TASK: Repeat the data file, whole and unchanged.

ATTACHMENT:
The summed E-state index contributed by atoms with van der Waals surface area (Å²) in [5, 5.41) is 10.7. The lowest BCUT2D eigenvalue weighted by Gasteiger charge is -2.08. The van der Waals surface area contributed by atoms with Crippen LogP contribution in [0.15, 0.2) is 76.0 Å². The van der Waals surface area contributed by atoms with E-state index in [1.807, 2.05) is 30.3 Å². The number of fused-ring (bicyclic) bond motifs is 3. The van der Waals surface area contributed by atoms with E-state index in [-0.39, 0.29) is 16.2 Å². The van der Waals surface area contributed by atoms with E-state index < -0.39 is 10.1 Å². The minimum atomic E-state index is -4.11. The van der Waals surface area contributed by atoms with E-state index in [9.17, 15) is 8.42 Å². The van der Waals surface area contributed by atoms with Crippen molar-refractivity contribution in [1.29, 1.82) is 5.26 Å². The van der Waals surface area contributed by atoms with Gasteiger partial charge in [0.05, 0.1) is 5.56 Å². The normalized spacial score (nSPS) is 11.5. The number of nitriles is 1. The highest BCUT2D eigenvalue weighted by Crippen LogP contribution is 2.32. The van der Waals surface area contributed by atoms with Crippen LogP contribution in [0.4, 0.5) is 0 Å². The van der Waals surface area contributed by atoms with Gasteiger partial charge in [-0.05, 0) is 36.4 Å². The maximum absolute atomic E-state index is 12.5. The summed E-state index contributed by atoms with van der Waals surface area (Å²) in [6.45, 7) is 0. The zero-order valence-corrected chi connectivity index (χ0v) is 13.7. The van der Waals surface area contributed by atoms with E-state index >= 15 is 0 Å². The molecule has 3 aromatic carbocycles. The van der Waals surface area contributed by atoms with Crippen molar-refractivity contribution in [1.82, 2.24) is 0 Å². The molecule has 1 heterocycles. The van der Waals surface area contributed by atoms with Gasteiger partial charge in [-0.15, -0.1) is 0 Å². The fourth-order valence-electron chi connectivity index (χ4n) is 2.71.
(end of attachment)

The summed E-state index contributed by atoms with van der Waals surface area (Å²) in [5, 5.41) is 10.7. The lowest BCUT2D eigenvalue weighted by Gasteiger charge is -2.08. The van der Waals surface area contributed by atoms with Crippen LogP contribution in [0.15, 0.2) is 76.0 Å². The van der Waals surface area contributed by atoms with E-state index in [1.807, 2.05) is 30.3 Å². The number of fused-ring (bicyclic) bond motifs is 3. The van der Waals surface area contributed by atoms with E-state index in [-0.39, 0.29) is 16.2 Å². The van der Waals surface area contributed by atoms with E-state index < -0.39 is 10.1 Å². The minimum atomic E-state index is -4.11. The van der Waals surface area contributed by atoms with E-state index in [9.17, 15) is 8.42 Å². The van der Waals surface area contributed by atoms with Crippen molar-refractivity contribution in [1.29, 1.82) is 5.26 Å². The van der Waals surface area contributed by atoms with Gasteiger partial charge in [0.05, 0.1) is 5.56 Å². The normalized spacial score (nSPS) is 11.5. The number of nitriles is 1. The highest BCUT2D eigenvalue weighted by Crippen LogP contribution is 2.32. The van der Waals surface area contributed by atoms with Crippen LogP contribution in [0.4, 0.5) is 0 Å². The van der Waals surface area contributed by atoms with Gasteiger partial charge in [-0.05, 0) is 36.4 Å². The maximum absolute atomic E-state index is 12.5. The summed E-state index contributed by atoms with van der Waals surface area (Å²) in [6.45, 7) is 0. The zero-order valence-corrected chi connectivity index (χ0v) is 13.7. The van der Waals surface area contributed by atoms with E-state index >= 15 is 0 Å². The molecule has 3 aromatic carbocycles. The van der Waals surface area contributed by atoms with Crippen molar-refractivity contribution in [1.82, 2.24) is 0 Å². The molecule has 1 heterocycles. The van der Waals surface area contributed by atoms with Gasteiger partial charge in [-0.15, -0.1) is 0 Å². The fourth-order valence-electron chi connectivity index (χ4n) is 2.71.